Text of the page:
DOCTORS are being told to stop seeing new patients by the British Medical Association amid the continuing row over face-to-face appointments.
The trade union accused Health Secretary Sajid Javid of creating a "bully's charter" as the Government strives to increase the number of consultations in surgeries.
GPs have been urged to refuse cases referred to them by hospitals, patients passed on from flooded 111 call lines and to stop evening or weekend clinics.
The BMA is preparing to vote on industrial action that would see doctors stop performing a number of services as they wage war on ministers NHS Plan for GP and Patients.
If doctors vote in favour of the action, they could refuse to carry out parts of their contracts until ministers sit down with them to rewrite the plans.
Tensions have reached fever pitch amid plans to publish league tables showing how many patients each surgery sees in person.
They also object to moves to publish the names and incomes of doctors earning more than £150,000 a year.
The BMA'S GP Committee wrote to all members on Monday encouraging them to rebel against the £250million winter rescue plan launched by ministers.
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It read: "We believe that Secretary of State for Health and Social Care, Sajid Javid, ignored GPs' expertise and experience when he laid out his bully's charter, and patient care will suffer as a result."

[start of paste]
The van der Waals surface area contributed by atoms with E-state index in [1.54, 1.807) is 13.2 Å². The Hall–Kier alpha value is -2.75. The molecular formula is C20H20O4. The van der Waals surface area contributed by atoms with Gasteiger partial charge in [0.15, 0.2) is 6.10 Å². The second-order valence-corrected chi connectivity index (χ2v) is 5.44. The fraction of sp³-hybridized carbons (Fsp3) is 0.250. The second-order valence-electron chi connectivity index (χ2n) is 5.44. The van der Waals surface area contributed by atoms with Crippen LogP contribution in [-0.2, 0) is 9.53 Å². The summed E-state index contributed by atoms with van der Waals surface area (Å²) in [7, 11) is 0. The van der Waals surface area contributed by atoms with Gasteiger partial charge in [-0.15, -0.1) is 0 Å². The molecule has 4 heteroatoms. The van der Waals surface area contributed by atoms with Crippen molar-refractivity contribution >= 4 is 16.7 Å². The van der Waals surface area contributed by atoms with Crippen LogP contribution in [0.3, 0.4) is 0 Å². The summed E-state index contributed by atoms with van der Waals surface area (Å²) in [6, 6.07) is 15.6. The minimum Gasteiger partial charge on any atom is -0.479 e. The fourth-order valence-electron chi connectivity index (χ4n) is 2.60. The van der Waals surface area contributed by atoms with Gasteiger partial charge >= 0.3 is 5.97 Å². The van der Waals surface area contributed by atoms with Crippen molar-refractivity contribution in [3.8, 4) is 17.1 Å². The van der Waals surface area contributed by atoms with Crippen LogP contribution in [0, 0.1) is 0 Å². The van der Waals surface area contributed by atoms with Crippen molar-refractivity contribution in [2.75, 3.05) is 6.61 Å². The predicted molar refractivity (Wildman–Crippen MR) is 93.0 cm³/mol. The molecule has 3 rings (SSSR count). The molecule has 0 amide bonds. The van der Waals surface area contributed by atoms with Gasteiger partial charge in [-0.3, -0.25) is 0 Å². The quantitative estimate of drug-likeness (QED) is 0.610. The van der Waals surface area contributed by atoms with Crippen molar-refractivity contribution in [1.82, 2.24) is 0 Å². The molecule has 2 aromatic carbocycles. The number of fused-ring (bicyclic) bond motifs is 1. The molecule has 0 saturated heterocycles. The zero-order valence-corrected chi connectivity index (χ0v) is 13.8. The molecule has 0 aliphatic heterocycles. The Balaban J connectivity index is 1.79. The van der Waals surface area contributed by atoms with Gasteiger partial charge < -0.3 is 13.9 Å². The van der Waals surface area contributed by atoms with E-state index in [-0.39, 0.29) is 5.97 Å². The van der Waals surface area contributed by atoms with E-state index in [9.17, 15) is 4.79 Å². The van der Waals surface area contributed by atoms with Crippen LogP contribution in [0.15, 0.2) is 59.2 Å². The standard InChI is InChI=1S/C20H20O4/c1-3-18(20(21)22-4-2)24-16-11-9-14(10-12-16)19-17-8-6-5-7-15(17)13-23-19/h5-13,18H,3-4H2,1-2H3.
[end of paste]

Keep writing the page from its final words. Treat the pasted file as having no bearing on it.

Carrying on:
The letter told docs they "should not feel pressured to return to a traditional 10-minute treadmill of face-to-face consultations that are neither good for patients nor clinicians".
It instead suggested offering patient consultations that are 15 minutes or more to ease pressures on “overworked” medics.
While the Health Secretary battles to improve patient access, the BMA believes the Government must prioritise giving GP's a steady workload so they can provide quality care.
The union want the government to scrap the rescue plan and instead submit a new scheme that is "properly funded" and "vastly improves working conditions for doctors and their teams".
Last month, just 57 per cent of consultations were found to be taking place in doctors surgeries – compared to around 80 per cent before the pandemic.
"UNDERMINES NHS ETHOS"
Dennis Reed, of patient campaign group Silver Voices, told The Telegraph: "The situation is extremely worrying – we seem to be stuck in a battle of wills between the Health Secretary and the BMA, and it's patients who are left to suffer.
"I wish the two sides could get together and discuss this – these kinds of moves are dangerous.
"When doctors are refusing to see patients, it completely undermines the ethos of the NHS. It is supposed to be comprehensive and free at the point of delivery, but now it's getting harder and harder to see a GP."
A Department of Health and Social Care spokesman said: "GPs have done phenomenal work through the most difficult 18 months in living memory.
"We want patients to be able to see their GP promptly and in the way they choose.
"Our plan will improve access and drive up face-to-face appointments by cutting bureaucracy and giving GP teams targeted support, backed by a further £250 million. Alongside this, we are working with NHS England and trade unions to launch a zero-tolerance campaign on abuse of NHS staff."
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